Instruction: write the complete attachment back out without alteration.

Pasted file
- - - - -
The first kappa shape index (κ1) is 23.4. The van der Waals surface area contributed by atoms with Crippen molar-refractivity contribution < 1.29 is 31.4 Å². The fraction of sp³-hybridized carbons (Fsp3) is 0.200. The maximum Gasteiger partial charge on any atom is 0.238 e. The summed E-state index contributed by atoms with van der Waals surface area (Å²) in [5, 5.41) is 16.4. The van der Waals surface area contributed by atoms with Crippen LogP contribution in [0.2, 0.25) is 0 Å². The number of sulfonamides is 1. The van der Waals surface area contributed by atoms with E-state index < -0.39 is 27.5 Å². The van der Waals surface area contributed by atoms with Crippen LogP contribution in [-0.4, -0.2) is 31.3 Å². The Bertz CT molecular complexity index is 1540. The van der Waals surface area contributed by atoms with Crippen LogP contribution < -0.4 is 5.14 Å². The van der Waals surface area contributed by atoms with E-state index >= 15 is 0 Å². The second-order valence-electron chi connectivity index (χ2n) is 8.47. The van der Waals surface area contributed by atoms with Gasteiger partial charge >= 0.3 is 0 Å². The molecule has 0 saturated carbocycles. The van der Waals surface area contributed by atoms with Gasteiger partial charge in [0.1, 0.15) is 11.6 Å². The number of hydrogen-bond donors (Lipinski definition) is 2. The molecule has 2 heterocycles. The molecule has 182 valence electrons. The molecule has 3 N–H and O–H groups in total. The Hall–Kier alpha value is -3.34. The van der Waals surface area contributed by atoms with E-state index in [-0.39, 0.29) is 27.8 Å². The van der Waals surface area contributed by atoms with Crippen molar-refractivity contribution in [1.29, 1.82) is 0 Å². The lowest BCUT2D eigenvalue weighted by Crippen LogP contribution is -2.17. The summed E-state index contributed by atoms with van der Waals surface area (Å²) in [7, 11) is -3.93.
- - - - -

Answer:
The first kappa shape index (κ1) is 23.4. The van der Waals surface area contributed by atoms with Crippen molar-refractivity contribution < 1.29 is 31.4 Å². The fraction of sp³-hybridized carbons (Fsp3) is 0.200. The maximum Gasteiger partial charge on any atom is 0.238 e. The summed E-state index contributed by atoms with van der Waals surface area (Å²) in [5, 5.41) is 16.4. The van der Waals surface area contributed by atoms with Crippen LogP contribution in [0.2, 0.25) is 0 Å². The number of sulfonamides is 1. The van der Waals surface area contributed by atoms with E-state index < -0.39 is 27.5 Å². The van der Waals surface area contributed by atoms with Crippen LogP contribution in [-0.4, -0.2) is 31.3 Å². The Bertz CT molecular complexity index is 1540. The van der Waals surface area contributed by atoms with Crippen LogP contribution < -0.4 is 5.14 Å². The van der Waals surface area contributed by atoms with E-state index >= 15 is 0 Å². The second-order valence-electron chi connectivity index (χ2n) is 8.47. The van der Waals surface area contributed by atoms with Gasteiger partial charge >= 0.3 is 0 Å². The molecule has 0 saturated carbocycles. The van der Waals surface area contributed by atoms with Gasteiger partial charge in [0.1, 0.15) is 11.6 Å². The number of hydrogen-bond donors (Lipinski definition) is 2. The molecule has 2 heterocycles. The molecule has 182 valence electrons. The molecule has 3 N–H and O–H groups in total. The Hall–Kier alpha value is -3.34. The van der Waals surface area contributed by atoms with E-state index in [-0.39, 0.29) is 27.8 Å². The van der Waals surface area contributed by atoms with Crippen molar-refractivity contribution in [1.29, 1.82) is 0 Å². The lowest BCUT2D eigenvalue weighted by Crippen LogP contribution is -2.17. The summed E-state index contributed by atoms with van der Waals surface area (Å²) in [7, 11) is -3.93.